That's No Lady
"I just wanted to have fun," says Martin, who dreamed up the cross-dressing caper when his friend, Terry Massick, 18, was dumped by his intended date. Martin, whose 22-year-old girlfriend had no interest in the prom, agreed to be Massick's escort. Martin's sister, Jennifer, 20, helped him. "We made the spaghetti straps to hold it up," she says. "He has really broad shoulders." Jennifer also applied Brett's blue eye shadow and apple-red lipstick. Instead of pumps, he wore his grandmother's red slippers, wrapped in plastic to protect them from the rain.
And so, on May 1, Brett and Terry inched into the school's circular driveway, their white Pinto bumper-to-bumper with cars carrying other corsaged couples. Principal James Thornton, who had got wind of the prank, intercepted the boys and ordered Martin to leave. "The principal had said, 'I think you're trying to make a mockery of my prom,' " says Martin, who refused to go. Then, as he waved to cheering classmates, Martin, charged with trespass, was led away in handcuffs by town police officers. (The charges were later dropped.) Massick, dateless once more, continued on to the gym and danced the night away.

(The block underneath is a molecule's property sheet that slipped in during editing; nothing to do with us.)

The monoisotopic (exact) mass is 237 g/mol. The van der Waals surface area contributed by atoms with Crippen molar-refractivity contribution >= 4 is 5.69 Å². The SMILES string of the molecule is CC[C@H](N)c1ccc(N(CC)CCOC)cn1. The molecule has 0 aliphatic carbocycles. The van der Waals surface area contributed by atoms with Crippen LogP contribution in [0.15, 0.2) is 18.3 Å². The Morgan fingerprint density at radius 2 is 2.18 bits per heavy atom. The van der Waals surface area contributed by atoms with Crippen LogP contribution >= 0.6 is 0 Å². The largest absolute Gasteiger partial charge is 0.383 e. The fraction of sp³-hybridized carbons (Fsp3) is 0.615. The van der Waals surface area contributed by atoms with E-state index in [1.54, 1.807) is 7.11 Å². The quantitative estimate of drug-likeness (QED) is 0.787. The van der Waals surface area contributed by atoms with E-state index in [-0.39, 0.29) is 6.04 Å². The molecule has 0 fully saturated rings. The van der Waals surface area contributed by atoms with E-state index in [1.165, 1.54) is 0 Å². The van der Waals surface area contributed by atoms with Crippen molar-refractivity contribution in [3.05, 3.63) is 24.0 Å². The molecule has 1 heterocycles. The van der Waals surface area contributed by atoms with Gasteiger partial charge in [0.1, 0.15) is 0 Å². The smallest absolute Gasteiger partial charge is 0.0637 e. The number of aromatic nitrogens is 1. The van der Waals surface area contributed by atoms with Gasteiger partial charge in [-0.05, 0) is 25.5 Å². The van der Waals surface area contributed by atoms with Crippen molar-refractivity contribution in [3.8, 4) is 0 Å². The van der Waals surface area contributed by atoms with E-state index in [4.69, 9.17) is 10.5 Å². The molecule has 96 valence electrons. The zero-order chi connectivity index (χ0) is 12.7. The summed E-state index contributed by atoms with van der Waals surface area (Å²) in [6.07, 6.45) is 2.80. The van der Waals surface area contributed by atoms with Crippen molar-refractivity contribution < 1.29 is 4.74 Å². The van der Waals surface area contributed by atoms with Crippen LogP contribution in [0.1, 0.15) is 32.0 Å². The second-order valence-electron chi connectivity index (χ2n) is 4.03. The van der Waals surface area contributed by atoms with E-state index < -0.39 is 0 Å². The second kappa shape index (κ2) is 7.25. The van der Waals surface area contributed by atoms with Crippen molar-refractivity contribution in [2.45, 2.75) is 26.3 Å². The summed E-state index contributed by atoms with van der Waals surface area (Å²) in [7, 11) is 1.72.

Not everyone in Knoxville, a small farming community 45 minutes from Des Moines, is pleased with the notoriety—or with Brett Martin's fashion statement. "If they let him do it this year, do five or six do it next year?" asks Lynette Rankin, 30, a cook at the high school.
Martin, who is planning to go to a community college in the fall (he wants to be a chiropractor), is unrepentant. "I guess I would do it again," he says. "This whole town is just entirely too serious. Might as well have a good time, the way I look at it."
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